What does a news correspondent do?
News correspondents are responsible for gathering news information and presenting it to the public from areas where important news events are likely to occur. They often present news from remote locations. They obtain the information using a variety of sources such as reports from wire services, news briefings, and personal interviews. They organize the information and present it in a variety of ways such as television broadcasts, radio broadcasts, and through magazines and newspapers. News correspondents spend a great deal of time investigating events before presenting it to the public to ensure stories are as accurate and complete as possible. Some present their own perspective on news events.
What kind of training does a news correspondent need?
News correspondents typically need at least a bachelor degree in mass communications, journalism, or other related field. Prospective news correspondents typically complete courses in journalism, mass communications, media, broadcasting, television news, and radio news. Many employers prefer applicants with previous experience. Many aspiring news correspondents complete internships to gain practical experience in the field. Many also have previous experience with school publications or broadcasting stations. Most employers provide some on the job training to enable new news correspondents to learn the necessary skills and experience. New correspondents typically start completing simple assignment and move on to more important events as they gain experience.
What are the prospects for a career as a news correspondent?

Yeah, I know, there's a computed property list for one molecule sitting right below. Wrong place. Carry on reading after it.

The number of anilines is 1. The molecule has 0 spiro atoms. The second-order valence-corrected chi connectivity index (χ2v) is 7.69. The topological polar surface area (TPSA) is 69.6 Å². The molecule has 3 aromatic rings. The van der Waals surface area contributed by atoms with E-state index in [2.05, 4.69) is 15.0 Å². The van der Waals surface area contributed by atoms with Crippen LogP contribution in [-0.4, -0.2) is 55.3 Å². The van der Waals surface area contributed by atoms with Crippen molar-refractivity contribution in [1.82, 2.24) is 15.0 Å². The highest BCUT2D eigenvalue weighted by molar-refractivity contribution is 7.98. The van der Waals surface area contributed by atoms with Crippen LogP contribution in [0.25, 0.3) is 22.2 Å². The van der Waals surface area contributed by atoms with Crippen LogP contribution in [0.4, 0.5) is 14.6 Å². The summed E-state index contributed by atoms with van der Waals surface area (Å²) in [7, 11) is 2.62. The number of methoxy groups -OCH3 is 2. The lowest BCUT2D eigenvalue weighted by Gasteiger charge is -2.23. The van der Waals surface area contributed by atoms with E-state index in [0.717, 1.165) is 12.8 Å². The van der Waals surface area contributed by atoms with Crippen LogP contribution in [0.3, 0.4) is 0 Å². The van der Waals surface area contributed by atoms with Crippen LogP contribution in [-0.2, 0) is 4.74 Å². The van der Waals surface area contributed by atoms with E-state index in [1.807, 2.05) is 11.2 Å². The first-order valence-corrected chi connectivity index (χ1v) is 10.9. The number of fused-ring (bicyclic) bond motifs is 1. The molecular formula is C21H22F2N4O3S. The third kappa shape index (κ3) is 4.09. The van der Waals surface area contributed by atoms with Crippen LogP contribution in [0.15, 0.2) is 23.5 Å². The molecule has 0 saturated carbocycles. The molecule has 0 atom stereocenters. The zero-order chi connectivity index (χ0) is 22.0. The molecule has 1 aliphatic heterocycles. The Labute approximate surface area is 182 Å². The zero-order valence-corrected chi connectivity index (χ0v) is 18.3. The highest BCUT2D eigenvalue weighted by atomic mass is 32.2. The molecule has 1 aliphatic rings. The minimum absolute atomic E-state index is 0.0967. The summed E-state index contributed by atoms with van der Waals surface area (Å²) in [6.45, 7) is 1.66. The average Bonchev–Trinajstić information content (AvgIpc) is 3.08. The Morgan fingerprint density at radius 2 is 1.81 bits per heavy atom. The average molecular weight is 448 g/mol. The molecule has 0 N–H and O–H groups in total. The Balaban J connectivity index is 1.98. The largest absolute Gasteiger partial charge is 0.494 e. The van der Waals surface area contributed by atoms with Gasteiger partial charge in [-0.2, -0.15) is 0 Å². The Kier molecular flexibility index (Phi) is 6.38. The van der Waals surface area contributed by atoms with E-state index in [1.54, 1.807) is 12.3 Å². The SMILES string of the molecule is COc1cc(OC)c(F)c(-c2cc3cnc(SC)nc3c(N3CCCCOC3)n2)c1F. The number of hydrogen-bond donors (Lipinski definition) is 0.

Employment of news correspondents is expected to decline moderately from all professions, decreasing 8% from 2008 to 2018 (1).
Job prospects are expected to be fair with strong competition for employment with large publications and broadcast companies. News correspondents with extensive experience and those with specialized skills will have the best job opportunities. Some job openings will result from the need to replace news correspondents that retire, transfer, or leave the profession for other reasons.
How much do news correspondents make?
As of January 2010, news correspondents with 1 to 4 years experience earn average annual salaries between $30,000 and $48,323. Those with 5 to 9 years experience earn average annual salaries between $41,116 and $78,611 (2).
A career as a news correspondent is an excellent choice for individuals with a strong interest in gathering and presenting news occurring in major cities around the world. News correspondents must have a solid understanding of how to gather and present a variety of information to many different audiences. Self-confidence, accuracy, persistence, physical stamina, and resourcefulness are essential characteristics. News correspondents must have excellent communication and a pleasant voice and appearance. They must be able to work under stress and pressure to meet strict deadlines. They must also be able to handle unfamiliar places and people.